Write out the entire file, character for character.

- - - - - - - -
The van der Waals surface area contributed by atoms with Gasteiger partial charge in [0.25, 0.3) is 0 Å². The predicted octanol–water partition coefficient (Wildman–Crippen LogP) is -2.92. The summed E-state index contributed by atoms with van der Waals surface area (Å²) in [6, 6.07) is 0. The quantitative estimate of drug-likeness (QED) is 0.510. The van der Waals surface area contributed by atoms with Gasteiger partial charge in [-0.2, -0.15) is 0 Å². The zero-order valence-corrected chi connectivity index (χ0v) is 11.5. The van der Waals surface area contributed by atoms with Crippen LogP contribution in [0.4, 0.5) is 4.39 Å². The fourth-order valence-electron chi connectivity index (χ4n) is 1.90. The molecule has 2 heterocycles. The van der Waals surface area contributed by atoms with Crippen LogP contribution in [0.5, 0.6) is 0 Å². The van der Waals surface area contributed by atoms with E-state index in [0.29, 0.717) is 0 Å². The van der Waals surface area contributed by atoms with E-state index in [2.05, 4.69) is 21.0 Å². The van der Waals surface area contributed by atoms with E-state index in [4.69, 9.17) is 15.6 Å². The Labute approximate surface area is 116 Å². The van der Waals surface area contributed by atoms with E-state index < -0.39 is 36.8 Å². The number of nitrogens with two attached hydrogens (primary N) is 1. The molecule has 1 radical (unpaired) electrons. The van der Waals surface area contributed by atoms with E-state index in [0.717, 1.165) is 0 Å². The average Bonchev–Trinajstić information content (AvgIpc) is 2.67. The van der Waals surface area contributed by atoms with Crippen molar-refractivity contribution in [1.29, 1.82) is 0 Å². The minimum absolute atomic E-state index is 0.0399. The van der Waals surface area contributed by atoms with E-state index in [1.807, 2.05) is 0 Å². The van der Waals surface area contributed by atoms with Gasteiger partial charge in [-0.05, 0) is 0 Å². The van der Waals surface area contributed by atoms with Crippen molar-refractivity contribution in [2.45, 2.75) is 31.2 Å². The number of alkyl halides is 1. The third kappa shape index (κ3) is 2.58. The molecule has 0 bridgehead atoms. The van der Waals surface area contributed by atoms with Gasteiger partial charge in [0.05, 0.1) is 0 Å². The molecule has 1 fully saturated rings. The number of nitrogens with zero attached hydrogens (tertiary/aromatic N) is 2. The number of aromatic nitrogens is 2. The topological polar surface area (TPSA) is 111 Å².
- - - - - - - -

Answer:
The van der Waals surface area contributed by atoms with Gasteiger partial charge in [0.25, 0.3) is 0 Å². The predicted octanol–water partition coefficient (Wildman–Crippen LogP) is -2.92. The summed E-state index contributed by atoms with van der Waals surface area (Å²) in [6, 6.07) is 0. The quantitative estimate of drug-likeness (QED) is 0.510. The van der Waals surface area contributed by atoms with Gasteiger partial charge in [-0.2, -0.15) is 0 Å². The zero-order valence-corrected chi connectivity index (χ0v) is 11.5. The van der Waals surface area contributed by atoms with Crippen LogP contribution in [0.4, 0.5) is 4.39 Å². The fourth-order valence-electron chi connectivity index (χ4n) is 1.90. The molecule has 2 heterocycles. The van der Waals surface area contributed by atoms with Crippen LogP contribution in [0.5, 0.6) is 0 Å². The van der Waals surface area contributed by atoms with E-state index in [0.29, 0.717) is 0 Å². The van der Waals surface area contributed by atoms with E-state index in [2.05, 4.69) is 21.0 Å². The van der Waals surface area contributed by atoms with E-state index in [4.69, 9.17) is 15.6 Å². The Labute approximate surface area is 116 Å². The van der Waals surface area contributed by atoms with E-state index < -0.39 is 36.8 Å². The number of nitrogens with two attached hydrogens (primary N) is 1. The molecule has 1 radical (unpaired) electrons. The van der Waals surface area contributed by atoms with E-state index in [0.717, 1.165) is 0 Å². The average Bonchev–Trinajstić information content (AvgIpc) is 2.67. The van der Waals surface area contributed by atoms with Crippen molar-refractivity contribution in [1.29, 1.82) is 0 Å². The minimum absolute atomic E-state index is 0.0399. The van der Waals surface area contributed by atoms with E-state index in [1.807, 2.05) is 0 Å². The van der Waals surface area contributed by atoms with Gasteiger partial charge in [-0.05, 0) is 0 Å². The van der Waals surface area contributed by atoms with Crippen molar-refractivity contribution in [2.45, 2.75) is 31.2 Å². The number of alkyl halides is 1. The third kappa shape index (κ3) is 2.58. The molecule has 0 bridgehead atoms. The van der Waals surface area contributed by atoms with Gasteiger partial charge in [0.05, 0.1) is 0 Å². The molecule has 1 fully saturated rings. The number of nitrogens with zero attached hydrogens (tertiary/aromatic N) is 2. The number of aromatic nitrogens is 2. The topological polar surface area (TPSA) is 111 Å².